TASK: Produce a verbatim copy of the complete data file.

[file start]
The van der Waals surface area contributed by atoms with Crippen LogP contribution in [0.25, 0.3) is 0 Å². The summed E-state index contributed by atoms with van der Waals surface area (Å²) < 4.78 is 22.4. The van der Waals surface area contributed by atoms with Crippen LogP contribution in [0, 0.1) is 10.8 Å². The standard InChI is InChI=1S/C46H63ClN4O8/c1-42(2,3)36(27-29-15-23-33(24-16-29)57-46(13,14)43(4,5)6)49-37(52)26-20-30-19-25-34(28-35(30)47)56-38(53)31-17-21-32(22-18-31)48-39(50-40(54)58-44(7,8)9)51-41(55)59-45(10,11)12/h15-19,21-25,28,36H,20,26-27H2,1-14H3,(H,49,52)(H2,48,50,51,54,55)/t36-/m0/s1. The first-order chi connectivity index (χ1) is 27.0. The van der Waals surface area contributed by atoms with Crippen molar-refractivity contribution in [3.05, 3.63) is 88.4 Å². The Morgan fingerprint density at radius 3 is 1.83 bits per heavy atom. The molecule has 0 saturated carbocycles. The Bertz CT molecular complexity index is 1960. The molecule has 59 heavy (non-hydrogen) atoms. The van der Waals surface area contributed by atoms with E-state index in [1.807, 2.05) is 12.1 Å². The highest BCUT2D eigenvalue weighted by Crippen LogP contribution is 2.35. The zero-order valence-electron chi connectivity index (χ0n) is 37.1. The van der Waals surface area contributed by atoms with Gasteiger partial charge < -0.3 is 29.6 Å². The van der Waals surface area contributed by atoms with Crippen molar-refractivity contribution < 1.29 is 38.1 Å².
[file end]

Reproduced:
The van der Waals surface area contributed by atoms with Crippen LogP contribution in [0.25, 0.3) is 0 Å². The summed E-state index contributed by atoms with van der Waals surface area (Å²) < 4.78 is 22.4. The van der Waals surface area contributed by atoms with Crippen LogP contribution in [0, 0.1) is 10.8 Å². The standard InChI is InChI=1S/C46H63ClN4O8/c1-42(2,3)36(27-29-15-23-33(24-16-29)57-46(13,14)43(4,5)6)49-37(52)26-20-30-19-25-34(28-35(30)47)56-38(53)31-17-21-32(22-18-31)48-39(50-40(54)58-44(7,8)9)51-41(55)59-45(10,11)12/h15-19,21-25,28,36H,20,26-27H2,1-14H3,(H,49,52)(H2,48,50,51,54,55)/t36-/m0/s1. The first-order chi connectivity index (χ1) is 27.0. The van der Waals surface area contributed by atoms with Crippen molar-refractivity contribution in [3.05, 3.63) is 88.4 Å². The Morgan fingerprint density at radius 3 is 1.83 bits per heavy atom. The molecule has 0 saturated carbocycles. The Bertz CT molecular complexity index is 1960. The molecule has 59 heavy (non-hydrogen) atoms. The van der Waals surface area contributed by atoms with E-state index in [1.807, 2.05) is 12.1 Å². The highest BCUT2D eigenvalue weighted by Crippen LogP contribution is 2.35. The zero-order valence-electron chi connectivity index (χ0n) is 37.1. The van der Waals surface area contributed by atoms with Gasteiger partial charge < -0.3 is 29.6 Å². The van der Waals surface area contributed by atoms with Crippen molar-refractivity contribution < 1.29 is 38.1 Å².